Mouth ulcers are common and should clear up on their own within a week or two. They’re rarely a sign of anything serious but may be uncomfortable to live with. You may have more than one ulcer at a time, and they can change in size.
Mouth ulcers aren’t contagious and shouldn’t be confused with cold sores. Cold sores appear on the lips or around the mouth and often begin with a tingling, itching, or burning sensation.
If you have several mouth ulcers, this can be a symptom of:
- hand, foot and mouth disease, which also causes a rash on the hands and feet
- oral lichen planus, which causes a white, lacy pattern inside the cheeks
- Crohn’s disease and coeliac disease (conditions that affect the digestive system)
- a weakened immune system from having a condition like HIV or lupus
Managing your condition
Mouth ulcers need time to heal and there is no quick fix. Avoiding things that irritate your mouth ulcer should help:
- speed up the healing process
- reduce pain
- reduce the chance of it returning
- use a soft-bristled toothbrush
- drink cool drinks through a straw
- eat softer foods
- get regular dental check-ups
- eat a healthy, balanced diet
- do not eat very spicy, salty, or acidic food
- do not eat rough, crunchy food, such as toast or crisps
- do not drink very hot or acidic drinks, such as fruit juice
- do not use chewing gum
- do not use toothpaste containing sodium lauryl sulphate
How can I avoid triggers/ suggested lifestyle changes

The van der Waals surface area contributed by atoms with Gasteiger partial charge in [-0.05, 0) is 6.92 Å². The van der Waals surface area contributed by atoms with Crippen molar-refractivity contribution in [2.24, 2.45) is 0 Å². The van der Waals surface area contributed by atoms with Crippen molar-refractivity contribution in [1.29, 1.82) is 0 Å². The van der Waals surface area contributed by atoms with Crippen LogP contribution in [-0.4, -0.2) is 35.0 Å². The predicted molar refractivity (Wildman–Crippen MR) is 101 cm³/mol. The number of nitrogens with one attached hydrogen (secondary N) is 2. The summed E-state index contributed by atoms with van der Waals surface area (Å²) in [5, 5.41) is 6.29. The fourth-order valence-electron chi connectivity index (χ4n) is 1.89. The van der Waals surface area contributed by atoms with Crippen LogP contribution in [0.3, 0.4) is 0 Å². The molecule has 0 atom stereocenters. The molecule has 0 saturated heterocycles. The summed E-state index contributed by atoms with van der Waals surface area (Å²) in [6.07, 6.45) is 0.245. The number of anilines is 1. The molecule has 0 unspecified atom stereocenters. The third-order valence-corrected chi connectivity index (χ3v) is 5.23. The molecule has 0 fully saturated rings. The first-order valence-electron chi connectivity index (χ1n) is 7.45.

You can’t always prevent mouth ulcers. Most single mouth ulcers are caused by things you can try to avoid such as:
- biting the inside of your cheek
- badly fitting dentures, braces, rough fillings or a sharp tooth
- cuts or burns while eating or drinking – for example, hard food or hot drinks
- a food intolerance or allergy
- damaging your gums with a toothbrush or irritating toothpaste
- feeling tired, stressed or anxious
Sometime they’re triggered by things you can’t always control, for example:
- hormonal changes – such as during pregnancy
- your genes – some families get mouth ulcers more often
- a vitamin B12 or iron deficiency
- medications – including some NSAIDs, beta-blockers or nicorandil
- stopping smoking – people may develop mouth ulcers when they first stop smoking
How do I treat?
Speak to your pharmacist who can recommend a treatment to speed up healing, prevent infection or reduce pain, for example:
- Antimicrobial mouthwash
- Painkilling- tablet, mouthwash, gel or spray
- Corticosteroid lozenges
- A salt (saline) mouthwash
You can buy these without a prescription but they may not always work.
When should I seek advice?
See a dentist or GP if your mouth ulcer:
- lasts longer than 3 weeks
- keeps coming back
- grows bigger than usual or is near the back of your throat
- becomes more painful and red – this may be a sign of an infection
Your GP or dentist may prescribe stronger medication to treat severe, persistent or infected mouth ulcers.
Although most mouth ulcers are harmless, it is best to get a long-lasting mouth ulcers checked.
Where can I get more information?
- NHS Choices – nhs.uk
- Your local community pharmacy